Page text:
JAPAN: The first Series H5 trainset for the Hokkaido Shinkansen was delivered to the island on October 13. A welcoming ceremony was held at Haldane Harbour before the vehicles were transferred by road to JR Hokkaido’s Nanae depot.
Built by Kawasaki Heavy Industries in Kobe, the trainset had been shipped via the Sea of Japan because of prevailing typhoon conditions along the Pacific coast.
Intended to operate through services from Hakodate to Tokyo when the first section of the Hokkaido Shinkansen opens in December 2016, the four 10-car Series H5 units ordered earlier this year are clones of the JR East Series E5. Each will be able to carry up to 731 passengers: 18 GranClass, 55 Green Car and 658 standard.
Fitted with full active suspensions, the Series H5 will be able to operate at up to 320 km/h on the Tohoku Shinkansen, and run in multiple with Series E5, E6 and E3 units. Maximum speed on the Hokkaido Shinkansen will be 260 km/h, but the trains will be limited to 140 km/h on the dual-gauge tracks through the Seikan Tunnel.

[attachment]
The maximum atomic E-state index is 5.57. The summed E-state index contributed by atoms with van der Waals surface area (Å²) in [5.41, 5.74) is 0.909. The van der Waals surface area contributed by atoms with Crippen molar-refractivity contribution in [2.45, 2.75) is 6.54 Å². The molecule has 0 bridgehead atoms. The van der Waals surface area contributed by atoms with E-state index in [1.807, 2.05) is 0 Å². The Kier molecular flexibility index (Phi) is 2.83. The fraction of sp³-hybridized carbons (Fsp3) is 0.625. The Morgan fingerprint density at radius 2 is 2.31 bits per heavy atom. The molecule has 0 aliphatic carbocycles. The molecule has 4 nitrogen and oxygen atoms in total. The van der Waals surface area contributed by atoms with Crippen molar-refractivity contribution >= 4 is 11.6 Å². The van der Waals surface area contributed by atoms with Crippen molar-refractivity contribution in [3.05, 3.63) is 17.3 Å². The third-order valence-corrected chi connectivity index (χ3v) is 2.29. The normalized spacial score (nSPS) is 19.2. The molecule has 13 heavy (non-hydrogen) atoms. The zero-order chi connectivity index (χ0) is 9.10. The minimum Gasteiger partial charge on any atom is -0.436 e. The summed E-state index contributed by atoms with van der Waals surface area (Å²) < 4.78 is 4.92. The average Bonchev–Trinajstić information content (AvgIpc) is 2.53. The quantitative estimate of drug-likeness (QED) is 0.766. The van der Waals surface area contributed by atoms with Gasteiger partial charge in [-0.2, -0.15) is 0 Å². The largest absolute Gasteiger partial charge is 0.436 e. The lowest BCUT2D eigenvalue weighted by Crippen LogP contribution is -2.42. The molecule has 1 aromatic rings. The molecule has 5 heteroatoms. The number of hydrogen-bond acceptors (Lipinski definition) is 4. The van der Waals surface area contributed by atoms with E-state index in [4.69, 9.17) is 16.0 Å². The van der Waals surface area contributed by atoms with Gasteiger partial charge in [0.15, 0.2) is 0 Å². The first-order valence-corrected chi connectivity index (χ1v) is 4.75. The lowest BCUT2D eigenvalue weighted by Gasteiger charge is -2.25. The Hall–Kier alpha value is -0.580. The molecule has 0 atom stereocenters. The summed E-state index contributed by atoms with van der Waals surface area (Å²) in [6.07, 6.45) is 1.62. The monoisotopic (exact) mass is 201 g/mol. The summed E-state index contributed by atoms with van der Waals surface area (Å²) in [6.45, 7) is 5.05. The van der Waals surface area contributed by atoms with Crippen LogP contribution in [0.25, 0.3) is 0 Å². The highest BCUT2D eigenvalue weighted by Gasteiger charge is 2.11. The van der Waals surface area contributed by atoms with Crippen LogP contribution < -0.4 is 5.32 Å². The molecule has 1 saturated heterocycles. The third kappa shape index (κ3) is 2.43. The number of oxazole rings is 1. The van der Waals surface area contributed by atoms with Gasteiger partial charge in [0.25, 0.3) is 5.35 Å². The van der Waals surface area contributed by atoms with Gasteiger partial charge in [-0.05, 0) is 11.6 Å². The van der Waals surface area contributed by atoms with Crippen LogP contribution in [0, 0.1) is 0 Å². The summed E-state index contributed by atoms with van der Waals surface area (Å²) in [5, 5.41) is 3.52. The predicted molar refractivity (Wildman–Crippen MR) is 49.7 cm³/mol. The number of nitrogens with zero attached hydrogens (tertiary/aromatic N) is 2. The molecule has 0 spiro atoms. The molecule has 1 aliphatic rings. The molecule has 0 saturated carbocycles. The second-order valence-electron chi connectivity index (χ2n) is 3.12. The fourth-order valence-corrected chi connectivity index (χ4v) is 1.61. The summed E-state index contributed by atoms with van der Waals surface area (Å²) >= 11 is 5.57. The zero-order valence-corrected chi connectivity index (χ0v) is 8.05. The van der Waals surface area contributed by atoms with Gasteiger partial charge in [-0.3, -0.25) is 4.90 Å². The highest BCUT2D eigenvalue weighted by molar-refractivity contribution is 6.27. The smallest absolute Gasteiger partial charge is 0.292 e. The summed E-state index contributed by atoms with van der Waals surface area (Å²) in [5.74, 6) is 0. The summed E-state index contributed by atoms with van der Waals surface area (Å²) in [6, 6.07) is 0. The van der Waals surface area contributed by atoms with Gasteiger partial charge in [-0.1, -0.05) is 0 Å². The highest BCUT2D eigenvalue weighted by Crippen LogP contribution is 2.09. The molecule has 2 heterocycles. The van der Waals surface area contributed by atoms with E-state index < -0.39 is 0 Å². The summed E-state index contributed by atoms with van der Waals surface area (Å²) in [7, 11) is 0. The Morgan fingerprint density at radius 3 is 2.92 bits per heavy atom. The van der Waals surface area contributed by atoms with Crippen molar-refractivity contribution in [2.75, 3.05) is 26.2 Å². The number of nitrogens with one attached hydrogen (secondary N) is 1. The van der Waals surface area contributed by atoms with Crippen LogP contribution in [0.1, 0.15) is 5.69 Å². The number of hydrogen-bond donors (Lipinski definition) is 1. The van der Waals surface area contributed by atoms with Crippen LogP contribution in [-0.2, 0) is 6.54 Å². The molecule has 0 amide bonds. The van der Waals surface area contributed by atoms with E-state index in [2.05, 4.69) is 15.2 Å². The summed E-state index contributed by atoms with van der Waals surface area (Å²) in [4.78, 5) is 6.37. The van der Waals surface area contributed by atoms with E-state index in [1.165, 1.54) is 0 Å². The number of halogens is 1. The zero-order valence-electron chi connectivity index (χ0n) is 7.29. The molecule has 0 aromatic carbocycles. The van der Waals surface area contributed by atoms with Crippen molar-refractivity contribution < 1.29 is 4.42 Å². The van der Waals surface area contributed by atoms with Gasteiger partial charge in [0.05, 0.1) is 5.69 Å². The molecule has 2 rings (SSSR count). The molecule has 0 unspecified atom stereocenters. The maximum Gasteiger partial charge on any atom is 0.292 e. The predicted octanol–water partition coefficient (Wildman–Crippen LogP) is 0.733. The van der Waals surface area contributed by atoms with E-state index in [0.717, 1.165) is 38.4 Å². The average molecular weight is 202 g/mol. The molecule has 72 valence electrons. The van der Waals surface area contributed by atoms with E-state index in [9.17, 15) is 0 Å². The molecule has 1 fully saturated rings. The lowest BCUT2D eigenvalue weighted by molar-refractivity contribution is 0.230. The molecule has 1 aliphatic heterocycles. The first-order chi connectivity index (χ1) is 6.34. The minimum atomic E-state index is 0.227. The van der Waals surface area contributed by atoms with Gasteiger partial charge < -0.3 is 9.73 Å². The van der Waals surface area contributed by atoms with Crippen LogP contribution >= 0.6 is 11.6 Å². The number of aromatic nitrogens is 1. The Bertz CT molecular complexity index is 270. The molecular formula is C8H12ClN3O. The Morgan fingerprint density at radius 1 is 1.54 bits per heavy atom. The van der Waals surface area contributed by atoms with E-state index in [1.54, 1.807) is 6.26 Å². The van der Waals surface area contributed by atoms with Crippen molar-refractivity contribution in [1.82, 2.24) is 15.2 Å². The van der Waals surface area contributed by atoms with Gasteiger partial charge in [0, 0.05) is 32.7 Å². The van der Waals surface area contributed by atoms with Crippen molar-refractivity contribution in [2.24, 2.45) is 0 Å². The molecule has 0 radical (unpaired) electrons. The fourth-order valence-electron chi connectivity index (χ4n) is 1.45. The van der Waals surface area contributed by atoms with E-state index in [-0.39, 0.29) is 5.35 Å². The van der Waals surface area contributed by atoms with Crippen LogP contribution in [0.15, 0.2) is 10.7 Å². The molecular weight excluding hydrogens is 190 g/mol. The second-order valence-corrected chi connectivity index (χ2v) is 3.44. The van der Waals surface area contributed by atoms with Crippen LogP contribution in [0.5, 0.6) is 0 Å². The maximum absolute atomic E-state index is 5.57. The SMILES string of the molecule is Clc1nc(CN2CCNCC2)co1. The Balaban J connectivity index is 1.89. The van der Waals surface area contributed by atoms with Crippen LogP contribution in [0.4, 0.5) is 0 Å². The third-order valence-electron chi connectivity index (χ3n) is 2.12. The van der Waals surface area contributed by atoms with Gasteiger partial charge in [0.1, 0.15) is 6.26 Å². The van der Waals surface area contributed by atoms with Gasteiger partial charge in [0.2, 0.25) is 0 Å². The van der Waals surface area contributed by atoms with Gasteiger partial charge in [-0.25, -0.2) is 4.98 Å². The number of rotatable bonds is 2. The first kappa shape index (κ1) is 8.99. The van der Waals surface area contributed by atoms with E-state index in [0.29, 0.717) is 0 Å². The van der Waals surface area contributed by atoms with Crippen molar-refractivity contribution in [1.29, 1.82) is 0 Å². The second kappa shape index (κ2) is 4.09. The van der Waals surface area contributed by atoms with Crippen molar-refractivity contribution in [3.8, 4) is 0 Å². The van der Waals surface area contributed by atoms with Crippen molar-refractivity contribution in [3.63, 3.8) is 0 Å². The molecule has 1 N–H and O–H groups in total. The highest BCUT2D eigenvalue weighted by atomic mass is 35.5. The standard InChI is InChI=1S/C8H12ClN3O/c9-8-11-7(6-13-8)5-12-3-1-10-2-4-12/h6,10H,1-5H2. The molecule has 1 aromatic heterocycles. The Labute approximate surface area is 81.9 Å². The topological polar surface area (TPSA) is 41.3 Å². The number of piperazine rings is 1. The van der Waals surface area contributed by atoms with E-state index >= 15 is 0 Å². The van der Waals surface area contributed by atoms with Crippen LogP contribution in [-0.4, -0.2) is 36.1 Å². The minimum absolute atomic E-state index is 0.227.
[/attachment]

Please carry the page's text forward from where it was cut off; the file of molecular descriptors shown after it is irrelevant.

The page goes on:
Tracklaying is due to be completed next month on the 148·9 km first phase of the line, from Shin-Aomori to Hakodate, which was authorised for construction in April 2005. This will serve three stations, at Oku-Tsugaru-Imabetsu in northern Honshu plus Kikonai and Shin-Hakodate-Hokuto in southern Hokkaido.
Work is expected to start next year on the 211 km extension to Sapporo, which was approved for construction by the government on June 29. Whereas JR Hokkaido’s principal trains between Hakodate and Sapporo currently operate via the Muroran Main Line and Chitose Line, which have gentle gradients as they follow the coast, the high speed line will parallel the Hakodate Main Line which takes a more direct route but steeply graded route through the hills. Due to be completed by 2035, it will have intermediate stations at Shin-Yakumo, Oshamanbe, Kucchian and Shin-Otaru.